Having completed the system description and EVMS process development the system implementation can begin. The implementation and integration of the information systems must be done to meet the processes defined in the SD. One thing that is very important to keep in mind is that the EVMS processes drive how the system implementation is handled, not the other way around.
The information systems may be a mix of legacy systems and project-centric software. Critical Path Method (CPM) scheduling tools (Oracle Primavera P6, Microsoft Project, Deltek Open Plan, etc.) and earned value engines (Deltek Cobra, EVMS forProject, etc.) are essential, as well as analysis tools (Encore Empower, Steelray Project Analyzer, Deltek wInsight, Schedule Analyzer forProject, etc.). Some organizations have internal, custom-built tools that support the EVMS.
The point is that the tool is not validated but rather the use of the tool to meet the intent of the System Description. Let’s take cost/schedule integration for instance. In your SD you define how you integrate the project schedule and the cost (earned value) system. Then you need to prove that out in the implementation of your system by showing how each unique task detail, start date, complete date, % complete, etc., is integrated between the tools. Then you can validate that the % complete is identical in the schedule and cost systems.
Training, as well as user adoption, is a key step in achieving EVMS validation. I recommend that your EVMS training echoes the System Description because this document is what you are reviewed against, so it makes sense that you train on the SD processes. Training should also be customized to each role in the organization – executive management, project manager, control account manager, cost and schedule analysts, risk managers, etc. This will help to avoid information overload of a topic that is not relevant. For example, educate the executive team about the data that comes from the EVMS and how it is relevant to them, not how Baseline Change Requests (BCRs) are approved.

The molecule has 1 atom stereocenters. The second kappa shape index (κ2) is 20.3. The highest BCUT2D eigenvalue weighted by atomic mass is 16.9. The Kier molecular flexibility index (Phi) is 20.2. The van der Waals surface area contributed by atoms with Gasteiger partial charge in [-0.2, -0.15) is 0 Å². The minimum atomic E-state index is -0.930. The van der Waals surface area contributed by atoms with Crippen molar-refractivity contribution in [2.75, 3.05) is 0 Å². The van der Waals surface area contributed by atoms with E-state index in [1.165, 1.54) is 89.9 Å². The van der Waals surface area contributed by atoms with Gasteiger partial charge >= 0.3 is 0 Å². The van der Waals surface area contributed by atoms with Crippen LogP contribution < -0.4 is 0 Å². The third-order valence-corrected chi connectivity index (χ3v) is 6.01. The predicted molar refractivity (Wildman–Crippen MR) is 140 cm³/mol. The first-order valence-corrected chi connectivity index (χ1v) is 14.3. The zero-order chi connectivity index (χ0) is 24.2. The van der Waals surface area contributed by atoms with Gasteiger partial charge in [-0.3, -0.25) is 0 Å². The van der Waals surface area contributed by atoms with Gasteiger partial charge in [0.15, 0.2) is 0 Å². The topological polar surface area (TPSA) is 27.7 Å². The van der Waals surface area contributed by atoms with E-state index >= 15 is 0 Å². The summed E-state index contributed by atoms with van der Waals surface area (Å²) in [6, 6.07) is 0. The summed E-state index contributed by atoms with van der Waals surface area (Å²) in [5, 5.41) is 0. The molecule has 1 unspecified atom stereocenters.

When you are staffing the EVMS implementation team you want to think of individuals with strong presentation skills. These people make excellent instructors for training your staff. I also recommend train the trainer models to avoid burning out your instructors. This approach works well as it allows subject matter knowledge to spread to more individuals, and ultimately that knowledge filters back to other projects and business areas.
One thing to remember is that training is not a one-time event, but rather a continual learning process. I am a huge proponent of recurring brown bag lunches as they are less formal and can generate good discussions. These work great for specific topics, such as usage of management reserve or how to write quality variance analysis reports. You can also invest in virtual training or go as far as introducing gamification into your training curriculum. Whatever approach you take, your ultimate goal is to increase user adoption and compliance with the EVMS.
What are your thoughts on the above?
By Jason Kinder
Jason has extensive experience in Earned Value Management, project controls, project management, and engagement management. He is a frequent speaker at the IPM Workshop, EVM World and numerous project management software vendor conferences. He is an active participant with the NDIA Integrated Program Management Division (IPMD) and the Planning and Scheduling Working Group. He currently serves as the Vice President of Marketing & Communications at the College of Performance Management (CPM).